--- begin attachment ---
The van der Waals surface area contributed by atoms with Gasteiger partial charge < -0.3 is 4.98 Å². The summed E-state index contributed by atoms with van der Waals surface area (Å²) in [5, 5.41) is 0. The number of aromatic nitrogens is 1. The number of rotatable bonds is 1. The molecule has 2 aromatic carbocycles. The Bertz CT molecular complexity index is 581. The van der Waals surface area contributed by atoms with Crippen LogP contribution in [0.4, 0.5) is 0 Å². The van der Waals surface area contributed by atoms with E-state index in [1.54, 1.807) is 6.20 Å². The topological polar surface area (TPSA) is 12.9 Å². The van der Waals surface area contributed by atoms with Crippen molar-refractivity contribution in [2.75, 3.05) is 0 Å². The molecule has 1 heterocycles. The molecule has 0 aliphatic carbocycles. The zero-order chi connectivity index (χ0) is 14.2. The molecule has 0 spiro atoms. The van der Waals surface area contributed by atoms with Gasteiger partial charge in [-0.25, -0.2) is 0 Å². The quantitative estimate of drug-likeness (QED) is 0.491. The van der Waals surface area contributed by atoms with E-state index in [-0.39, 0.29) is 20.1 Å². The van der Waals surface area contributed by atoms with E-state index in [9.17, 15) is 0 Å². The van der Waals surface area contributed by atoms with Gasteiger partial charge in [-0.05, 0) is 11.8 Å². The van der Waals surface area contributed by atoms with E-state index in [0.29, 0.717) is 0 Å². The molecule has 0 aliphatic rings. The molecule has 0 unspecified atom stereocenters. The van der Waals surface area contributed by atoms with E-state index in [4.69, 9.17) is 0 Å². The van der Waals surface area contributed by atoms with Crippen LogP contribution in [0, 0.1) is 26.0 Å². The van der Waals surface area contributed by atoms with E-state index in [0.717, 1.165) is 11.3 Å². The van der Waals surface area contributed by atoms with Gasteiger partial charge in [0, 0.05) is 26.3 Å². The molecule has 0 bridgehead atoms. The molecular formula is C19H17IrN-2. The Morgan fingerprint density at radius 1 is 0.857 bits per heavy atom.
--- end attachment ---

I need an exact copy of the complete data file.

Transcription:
The van der Waals surface area contributed by atoms with Gasteiger partial charge < -0.3 is 4.98 Å². The summed E-state index contributed by atoms with van der Waals surface area (Å²) in [5, 5.41) is 0. The number of aromatic nitrogens is 1. The number of rotatable bonds is 1. The molecule has 2 aromatic carbocycles. The Bertz CT molecular complexity index is 581. The van der Waals surface area contributed by atoms with Crippen LogP contribution in [0.4, 0.5) is 0 Å². The van der Waals surface area contributed by atoms with E-state index in [1.54, 1.807) is 6.20 Å². The topological polar surface area (TPSA) is 12.9 Å². The van der Waals surface area contributed by atoms with Crippen molar-refractivity contribution in [2.75, 3.05) is 0 Å². The molecule has 1 heterocycles. The molecule has 0 aliphatic carbocycles. The zero-order chi connectivity index (χ0) is 14.2. The molecule has 0 spiro atoms. The van der Waals surface area contributed by atoms with Gasteiger partial charge in [-0.25, -0.2) is 0 Å². The quantitative estimate of drug-likeness (QED) is 0.491. The van der Waals surface area contributed by atoms with E-state index in [-0.39, 0.29) is 20.1 Å². The van der Waals surface area contributed by atoms with E-state index in [9.17, 15) is 0 Å². The van der Waals surface area contributed by atoms with Gasteiger partial charge in [-0.05, 0) is 11.8 Å². The van der Waals surface area contributed by atoms with E-state index in [0.29, 0.717) is 0 Å². The molecule has 0 aliphatic rings. The molecule has 0 unspecified atom stereocenters. The van der Waals surface area contributed by atoms with E-state index in [4.69, 9.17) is 0 Å². The van der Waals surface area contributed by atoms with Crippen LogP contribution in [0, 0.1) is 26.0 Å². The van der Waals surface area contributed by atoms with E-state index in [0.717, 1.165) is 11.3 Å². The van der Waals surface area contributed by atoms with Gasteiger partial charge in [0, 0.05) is 26.3 Å². The molecule has 0 bridgehead atoms. The molecular formula is C19H17IrN-2. The Morgan fingerprint density at radius 1 is 0.857 bits per heavy atom.